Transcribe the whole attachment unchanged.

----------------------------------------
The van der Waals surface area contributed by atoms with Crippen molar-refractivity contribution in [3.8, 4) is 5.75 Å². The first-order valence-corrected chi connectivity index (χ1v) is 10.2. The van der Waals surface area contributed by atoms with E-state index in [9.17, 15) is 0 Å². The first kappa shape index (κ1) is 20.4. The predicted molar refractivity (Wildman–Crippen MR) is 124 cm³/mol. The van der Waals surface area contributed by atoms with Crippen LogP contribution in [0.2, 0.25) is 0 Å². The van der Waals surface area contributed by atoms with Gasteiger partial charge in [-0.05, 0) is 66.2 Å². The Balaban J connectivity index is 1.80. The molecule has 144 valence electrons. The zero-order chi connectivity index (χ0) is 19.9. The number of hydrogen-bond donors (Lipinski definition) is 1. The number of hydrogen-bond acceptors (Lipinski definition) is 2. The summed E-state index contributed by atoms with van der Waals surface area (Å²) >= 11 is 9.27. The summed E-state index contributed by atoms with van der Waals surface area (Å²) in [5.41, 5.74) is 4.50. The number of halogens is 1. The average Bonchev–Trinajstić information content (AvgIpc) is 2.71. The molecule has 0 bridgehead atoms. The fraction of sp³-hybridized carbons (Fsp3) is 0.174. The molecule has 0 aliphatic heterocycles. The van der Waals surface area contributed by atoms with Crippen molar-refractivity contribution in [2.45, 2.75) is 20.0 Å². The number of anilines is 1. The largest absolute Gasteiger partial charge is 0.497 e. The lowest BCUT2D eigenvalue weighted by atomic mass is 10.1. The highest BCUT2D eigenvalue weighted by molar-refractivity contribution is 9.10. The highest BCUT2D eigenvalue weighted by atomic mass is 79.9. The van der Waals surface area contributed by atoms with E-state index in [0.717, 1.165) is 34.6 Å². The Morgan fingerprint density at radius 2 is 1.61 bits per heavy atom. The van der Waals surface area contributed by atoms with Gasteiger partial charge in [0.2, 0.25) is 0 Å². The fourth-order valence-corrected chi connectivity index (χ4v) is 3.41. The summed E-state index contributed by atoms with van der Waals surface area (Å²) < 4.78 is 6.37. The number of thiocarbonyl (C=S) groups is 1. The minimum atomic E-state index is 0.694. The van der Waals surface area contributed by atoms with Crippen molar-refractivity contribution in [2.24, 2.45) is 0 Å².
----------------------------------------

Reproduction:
The van der Waals surface area contributed by atoms with Crippen molar-refractivity contribution in [3.8, 4) is 5.75 Å². The first-order valence-corrected chi connectivity index (χ1v) is 10.2. The van der Waals surface area contributed by atoms with E-state index in [9.17, 15) is 0 Å². The first kappa shape index (κ1) is 20.4. The predicted molar refractivity (Wildman–Crippen MR) is 124 cm³/mol. The van der Waals surface area contributed by atoms with Crippen LogP contribution in [0.2, 0.25) is 0 Å². The van der Waals surface area contributed by atoms with Gasteiger partial charge in [-0.05, 0) is 66.2 Å². The Balaban J connectivity index is 1.80. The molecule has 144 valence electrons. The zero-order chi connectivity index (χ0) is 19.9. The number of hydrogen-bond donors (Lipinski definition) is 1. The number of hydrogen-bond acceptors (Lipinski definition) is 2. The summed E-state index contributed by atoms with van der Waals surface area (Å²) >= 11 is 9.27. The summed E-state index contributed by atoms with van der Waals surface area (Å²) in [5.41, 5.74) is 4.50. The number of halogens is 1. The average Bonchev–Trinajstić information content (AvgIpc) is 2.71. The molecule has 0 bridgehead atoms. The fraction of sp³-hybridized carbons (Fsp3) is 0.174. The molecule has 0 aliphatic heterocycles. The van der Waals surface area contributed by atoms with Crippen molar-refractivity contribution in [2.45, 2.75) is 20.0 Å². The number of anilines is 1. The largest absolute Gasteiger partial charge is 0.497 e. The lowest BCUT2D eigenvalue weighted by atomic mass is 10.1. The highest BCUT2D eigenvalue weighted by molar-refractivity contribution is 9.10. The highest BCUT2D eigenvalue weighted by atomic mass is 79.9. The van der Waals surface area contributed by atoms with E-state index in [0.717, 1.165) is 34.6 Å². The Morgan fingerprint density at radius 2 is 1.61 bits per heavy atom. The van der Waals surface area contributed by atoms with Gasteiger partial charge in [0.2, 0.25) is 0 Å². The fourth-order valence-corrected chi connectivity index (χ4v) is 3.41. The summed E-state index contributed by atoms with van der Waals surface area (Å²) < 4.78 is 6.37. The number of thiocarbonyl (C=S) groups is 1. The minimum atomic E-state index is 0.694. The van der Waals surface area contributed by atoms with Crippen molar-refractivity contribution in [2.24, 2.45) is 0 Å².